Posted: March 2, 2020

Researchers reveal why some songbirds care for the wrong kids.

Why would a male eastern bluebird feed tree swallow babies? Researchers in the college have new insight into this behavior. Called interspecific feeding--when an adult of one species feeds the young of another--the behavior is rare among songbirds, and until now scientists have only speculated on why it occurs.

Like many scientific findings, this one comes from pursuing a larger, unrelated question--in this case, whether noise pollution from Marcellus shale natural gas development is disrupting songbird reproduction and behavior in Pennsylvania's forests. The researchers conducted this work at Penn State's Russell E. Larsen Agricultural Research Center.

"There are numerous hypotheses to explain why interspecific feeding behavior might occur, but in most cases observers can only speculate on the cause because they lack information on the nesting histories of the species involved," said Julian Avery, assistant research professor of wildlife ecology and conservation in the college. "But in this case, we had much more information."

For the industrial noise pollution study, the researchers placed 80 nest boxes in pairs, with paired boxes slightly more than 3 feet apart and about 100 yards between pairs. The researchers subjected 20 of the paired boxes to shale gas compressor station recordings that played 24 hours a day from large speakers.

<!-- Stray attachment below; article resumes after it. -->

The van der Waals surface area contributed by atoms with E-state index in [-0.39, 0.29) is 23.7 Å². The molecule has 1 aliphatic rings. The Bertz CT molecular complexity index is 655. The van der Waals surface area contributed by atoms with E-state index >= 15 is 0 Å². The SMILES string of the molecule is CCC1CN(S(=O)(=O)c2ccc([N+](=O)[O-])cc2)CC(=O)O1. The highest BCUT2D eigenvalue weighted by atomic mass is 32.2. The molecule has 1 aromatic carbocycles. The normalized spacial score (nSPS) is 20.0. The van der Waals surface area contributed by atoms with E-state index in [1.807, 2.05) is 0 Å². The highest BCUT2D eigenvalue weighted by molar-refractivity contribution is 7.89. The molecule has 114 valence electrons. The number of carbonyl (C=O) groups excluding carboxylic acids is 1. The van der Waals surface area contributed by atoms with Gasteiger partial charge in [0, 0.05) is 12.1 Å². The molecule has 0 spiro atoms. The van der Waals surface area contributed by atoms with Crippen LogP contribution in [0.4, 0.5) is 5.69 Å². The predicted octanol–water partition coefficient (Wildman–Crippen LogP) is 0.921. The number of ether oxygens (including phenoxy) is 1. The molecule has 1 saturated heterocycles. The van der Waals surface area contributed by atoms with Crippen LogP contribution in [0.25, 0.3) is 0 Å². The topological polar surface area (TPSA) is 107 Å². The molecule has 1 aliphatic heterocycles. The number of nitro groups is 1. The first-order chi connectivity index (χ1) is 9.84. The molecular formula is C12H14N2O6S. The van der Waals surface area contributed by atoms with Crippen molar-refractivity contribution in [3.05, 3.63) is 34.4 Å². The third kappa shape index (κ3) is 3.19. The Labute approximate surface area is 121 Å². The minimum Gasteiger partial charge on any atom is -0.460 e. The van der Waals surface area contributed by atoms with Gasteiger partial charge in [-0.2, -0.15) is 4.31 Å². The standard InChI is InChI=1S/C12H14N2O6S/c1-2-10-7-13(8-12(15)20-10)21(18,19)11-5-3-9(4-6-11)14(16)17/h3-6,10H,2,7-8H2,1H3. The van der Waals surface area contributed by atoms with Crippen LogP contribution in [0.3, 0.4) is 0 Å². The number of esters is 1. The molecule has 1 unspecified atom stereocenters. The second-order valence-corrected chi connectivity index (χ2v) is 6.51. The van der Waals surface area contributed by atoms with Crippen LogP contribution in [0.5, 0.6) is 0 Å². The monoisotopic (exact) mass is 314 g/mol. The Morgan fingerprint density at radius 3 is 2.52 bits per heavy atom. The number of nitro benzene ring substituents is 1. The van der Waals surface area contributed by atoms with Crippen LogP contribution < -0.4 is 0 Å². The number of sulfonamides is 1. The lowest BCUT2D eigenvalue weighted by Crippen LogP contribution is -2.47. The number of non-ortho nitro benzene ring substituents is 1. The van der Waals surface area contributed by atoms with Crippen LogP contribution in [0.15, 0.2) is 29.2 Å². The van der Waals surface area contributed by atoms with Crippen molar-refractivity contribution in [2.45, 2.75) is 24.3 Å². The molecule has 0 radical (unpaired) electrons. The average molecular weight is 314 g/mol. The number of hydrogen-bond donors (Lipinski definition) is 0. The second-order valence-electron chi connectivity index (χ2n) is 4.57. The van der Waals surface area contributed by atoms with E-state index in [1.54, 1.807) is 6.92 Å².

As part of the study, published in the Wilson Journal of Ornithology, scientists recorded behavioral observations using cameras in the nest boxes.

Lead researcher Danielle Williams, who received a master's degree in wildlife and fisheries science in 2018, recorded the number of feeding events at the boxes by each parent in three-hour observations and analyzed the footage. That's how she learned about the male eastern bluebird repeatedly feeding tree swallow nestlings in box 34B. This nest contained four 10-day-old tree swallow nestlings. The second box in the pair, 34A, contained four eastern bluebird eggs. The bluebird pair occupying box 34A had fledged young from box 34B more than a month before. The tree swallows then took over the box and laid their eggs, forcing the bluebirds to move to box 34A for their second brood.

"We inserted a camera into nest box 34B for an older nestling observation, and during the three-hour observation period, the male eastern bluebird nesting in box 34A was shown providing food to the tree swallow nestlings 29 times," Williams said. "When I looked at the video, I realized that there was a bluebird male in there caring for the young."

The researchers, who noted that many songbirds do not recognize the begging calls or the appearance of their own young, believe the male bluebird, because he had nested in this box earlier in the season, was confused. He made a "place-based decision" to care for the young tree swallows.

"In this case, we think the male--since he was primed to raise nestlings and respond to begging behavior--was duped because he was hearing begging calls and remembered this box," Avery said. "It's especially cool because he is going in and out of the box as the female tree swallow does as well."

The bluebird even perched beside the female tree swallow on the box lid, Avery added. "You'd think at that point the male bluebird would realize the jig was up," he said. "He doesn't seem to have a clue." -

-Jeff Mulhollem